The color above looks a little weird because I’m under a red umbrella, and it’s giving a red cast to everything around it.
Look how beautiful the paint lays on the door – no brush or roller marks in sight and no drips.
After several light coats of Stardew, I reinstalled our front door.
Bonus: painting the side panels
We decided white would be a better choice for the side panels than blue. To make the job easier, I used the same trick I used when painting our French doors in Connecticut.
This trick makes painting around glass panels a breeze.
If you’d like to learn more about how to paint French doors the easy way (or any glass-paneled door, window or side panel), check out the post below.
This Fuji Spray paint sprayer is so precise, I only needed minimal masking to paint the side panels. One of the great benefits of a higher-end paint sprayer is a more precise spray pattern with minimal overspray.
Method 2 – Painting a front door with a roller
Our Georgia door looked like this when we moved in.
Besides being the wrong color, this wooden door was rotting away along the bottom edge. Before I could paint it, I had to fix it.
With Handan’s help, I removed the door from its hinges, and we carried it outside and set it up on sawhorses. Some people like to paint doors where they hang. I even used to do it. But they’re so much easier to work on when they’re lying flat than standing up, so these days, I always take them off the hinges, even if I’m just painting and not repairing.
I removed the old door sweep. The wretched thing had been worn down to the nub over the years.
Go ahead and feast your eyes on those nearly-bald legs, madam. Some women struggle their whole lives with razors and waxes and never have legs as smooth and silky as mine.
Genetics, ladies. I hit the jackpot when it comes to premature balding of the legs. And if you think mine are smooth, you should see my dad’s. He’s the envy of the blue-haired set in Connecticut.
Okay, okay, eyes up here, madam. There’s rotten wood that needs fixing!
How to repair rotted wood on a door
Normally, this would be a job for a rotted wood restorer, but as I did this repair shortly after moving in, and I didn’t have my shop fully set up, I just used what I had on hand, and that was CA (super) glue. Lots and lots of CA glue. I buy it in big bottles – it’s much cheaper that way. I also use an instant hardener – absolutely fantastic stuff. Creates a powerful exothermic reaction that gets so hot it smokes. Just don’t get the glue and the hardener on your skin. It burns like hell, and you get to watch your skin smolder.
Ask me how I know.
Anyway, CA glue and insta-set works wonders on rotten wood.
I just flooded the whole area. Note that I’m using the thinnest CA glue, so it really penetrates into the rotten areas.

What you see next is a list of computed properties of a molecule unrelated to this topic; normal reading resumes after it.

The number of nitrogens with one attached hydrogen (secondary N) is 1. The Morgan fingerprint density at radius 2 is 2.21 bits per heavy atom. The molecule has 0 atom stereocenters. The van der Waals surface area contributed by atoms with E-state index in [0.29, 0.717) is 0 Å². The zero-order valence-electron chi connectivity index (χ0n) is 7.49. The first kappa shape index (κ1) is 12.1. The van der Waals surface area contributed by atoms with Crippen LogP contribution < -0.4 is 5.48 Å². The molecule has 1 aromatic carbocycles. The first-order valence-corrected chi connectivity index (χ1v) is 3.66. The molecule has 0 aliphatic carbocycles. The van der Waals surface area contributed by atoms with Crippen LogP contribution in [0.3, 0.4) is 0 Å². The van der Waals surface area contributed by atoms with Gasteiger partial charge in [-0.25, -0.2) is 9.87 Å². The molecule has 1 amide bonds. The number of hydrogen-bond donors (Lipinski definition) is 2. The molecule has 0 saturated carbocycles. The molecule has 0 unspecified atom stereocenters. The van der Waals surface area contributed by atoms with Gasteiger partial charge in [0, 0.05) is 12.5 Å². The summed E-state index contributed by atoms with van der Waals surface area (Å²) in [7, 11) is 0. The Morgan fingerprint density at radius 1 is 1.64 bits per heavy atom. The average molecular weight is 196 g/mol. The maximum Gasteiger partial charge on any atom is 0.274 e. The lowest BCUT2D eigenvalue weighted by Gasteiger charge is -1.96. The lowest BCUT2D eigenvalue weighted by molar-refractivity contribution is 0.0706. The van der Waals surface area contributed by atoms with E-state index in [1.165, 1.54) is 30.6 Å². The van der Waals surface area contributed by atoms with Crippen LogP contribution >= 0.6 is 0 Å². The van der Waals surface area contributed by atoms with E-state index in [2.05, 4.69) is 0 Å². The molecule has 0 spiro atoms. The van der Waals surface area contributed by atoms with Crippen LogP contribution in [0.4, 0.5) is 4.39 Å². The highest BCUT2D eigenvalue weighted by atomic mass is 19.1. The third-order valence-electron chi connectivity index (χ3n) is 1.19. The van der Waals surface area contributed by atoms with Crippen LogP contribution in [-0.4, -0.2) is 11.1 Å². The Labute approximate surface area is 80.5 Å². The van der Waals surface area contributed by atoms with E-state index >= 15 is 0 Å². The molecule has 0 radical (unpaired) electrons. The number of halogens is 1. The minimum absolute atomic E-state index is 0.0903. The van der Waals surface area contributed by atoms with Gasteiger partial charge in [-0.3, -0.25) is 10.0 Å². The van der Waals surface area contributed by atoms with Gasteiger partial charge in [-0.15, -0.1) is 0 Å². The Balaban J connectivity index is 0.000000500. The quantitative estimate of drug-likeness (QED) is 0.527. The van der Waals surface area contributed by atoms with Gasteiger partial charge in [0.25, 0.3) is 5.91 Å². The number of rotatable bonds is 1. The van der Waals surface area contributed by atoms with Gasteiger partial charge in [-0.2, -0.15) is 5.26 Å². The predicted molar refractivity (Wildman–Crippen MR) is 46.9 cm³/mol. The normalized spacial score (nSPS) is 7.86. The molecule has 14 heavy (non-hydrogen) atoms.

Once I had it good and soaked with CA glue, I poured in some hardener.
That white stuff is boiled and hardened CA glue that has reacted with the hardener. The rest of that wood is now hard as a rock.
I sanded the excess CA glue in preparation for the wood filler.
Ahhh, Bondo – my favorite wood filler. This is the 70s muscle car of wood fillers. Other wood fillers perform like Yugos in comparison.
Bondo is a two part filler that uses a red cream as a catalyst.
I mixed it up quick and set to work. Bondo sets fast – you only have at most a few minutes to work with it before it begins to harden.
Artistry was not an option. I just gooped it on and spread it around.
I let it harden for about 30 minutes. I could see that it would need a second coat in one spot.
I used my detail sander to remove the excess before the second coat.
Then I mixed up another small batch and spread it on to fill the remaining gap.
Thirty minutes later, I sanded it again until the filler was flush with the rest of the door.
With the rotten wood fixed and filled, I moved the sander to the rest of the door. Scuffing up the black paint would help the new paint adhere better. I think I was using 100 grit sandpaper for this, but anything would be fine from 60-220 grit.
After running the sander over all the flat areas (I quickly hand-sanded the recessed parts), I cleaned the whole door with Krud Kutter Gloss-Off. I like to use this stuff whenever I can when painting over an existing glossy surface. It does a great job of removing shine by creating tiny etches all over the finish when applied.
Method 2 – Painting a front door with a roller
Even though many paints come as paint-and-primer-in-one these days, it’s a good idea to use a dedicated primer for something as high-use and exposed as a front door. If you want the best adhesion, you can splurge for Zinsser BIN, a shellac-based primer. I didn’t have any in the basement, but I did have Zinsser 123, so I settled for that. With the sanding and deglossing prep I did, it would be more than adequate for the job.
You don’t need a thick coat of primer – just enough to cover the surface a bit to improve adhesion. In other words, you don’t need this much:
Hey, what can I say? I got a little excited, okay?